When you reminisce and think of your brightest, fondest memories of childhood play, what comes to mind? You might recall hours in front of a Monopoly board or days spent crafting intricate models made from LEGO bricks, but are those truly your most treasured memories? Or is it the recollection of rowdy games of freeze tag in the front yard or wrestling with your little brother in a makeshift ring that you hold closest to your heart?
Perusing the submissions for the America at Play: Play Stories Video Contest, I realized that, while we might remember quiet, structured play, our favorite stories often stray from instruction books and indoor voices, and sometimes even involve a touch of danger. We remember the games that were uniquely our own—developed, tested, and enjoyed in basements, backyards, and schoolyards, turning these everyday places into thriving, productive laboratories of play.
I’d wager that most everyone can remember a hazardous childhood game or activity that we’d never dream of attempting as adults—or suggesting to our kids. The potential for injury is inextricably tied to certain types of play, and as children, we wholeheartedly throw ourselves (sometimes literally) into our favorite games. One video narrator explains, “Bicycle tag was a great game, but it was, shall we say, unsustainable. I’m talkin’ about the game ends too fast because people get hurt.” He captures perfectly the element of danger and risk that has emerged as a trend in a number of play stories. In his description, bicycle tag quickly turned a quiet neighborhood street into a battlefield, crawling with fierce bike-riding and, hopefully, helmet-clad warriors. Similarly, the video “Ninja Time!” recalls days when “roving bands of ninjas” roamed the playground, catapulting from swing sets and performing acrobatic tricks with reckless abandon. This is the stuff of the greatest memories.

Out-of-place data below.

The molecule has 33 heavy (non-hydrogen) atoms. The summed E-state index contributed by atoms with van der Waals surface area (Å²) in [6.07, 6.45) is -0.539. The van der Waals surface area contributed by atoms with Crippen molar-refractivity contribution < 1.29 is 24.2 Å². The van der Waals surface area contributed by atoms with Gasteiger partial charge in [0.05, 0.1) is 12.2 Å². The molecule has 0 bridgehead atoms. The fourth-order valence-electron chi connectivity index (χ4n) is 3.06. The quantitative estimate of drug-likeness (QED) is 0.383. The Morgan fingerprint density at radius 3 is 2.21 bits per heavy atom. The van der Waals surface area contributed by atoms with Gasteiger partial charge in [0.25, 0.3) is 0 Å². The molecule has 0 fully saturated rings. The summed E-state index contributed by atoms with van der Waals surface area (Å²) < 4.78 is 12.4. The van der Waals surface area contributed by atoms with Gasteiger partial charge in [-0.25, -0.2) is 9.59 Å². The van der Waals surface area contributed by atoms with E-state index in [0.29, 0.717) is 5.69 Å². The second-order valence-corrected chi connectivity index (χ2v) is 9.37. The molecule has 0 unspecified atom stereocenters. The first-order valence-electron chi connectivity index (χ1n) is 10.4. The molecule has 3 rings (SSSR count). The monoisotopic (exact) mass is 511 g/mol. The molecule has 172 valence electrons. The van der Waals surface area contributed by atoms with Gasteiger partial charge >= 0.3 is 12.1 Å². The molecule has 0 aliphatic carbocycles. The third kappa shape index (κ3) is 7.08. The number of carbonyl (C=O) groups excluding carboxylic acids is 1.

The play stories have another element in common, apart from the occasional broken wrist or twisted ankle: ingenuity. We remember creative, original play that we dreamt up with family, friends, classmates, and neighbors. We remember when we played outside the lines, when we discarded manuals, set aside the rules, and used our imaginations. We cherish memories of the metal work bucket that served as a makeshift swimming pool, the day in gym class when we played our own version of pickleball, and the summer we commandeered mom’s scarf for use as ninja apparel. An undeniable element of creativity accompanies our fondest play memories and, looking back, we find that as children we were endlessly imaginative and brilliant inventors. Therein lies the true value of collecting people’s memories in addition to board games, dolls, action figures, and the like—remembering and preserving the kind of play that doesn’t come in a box.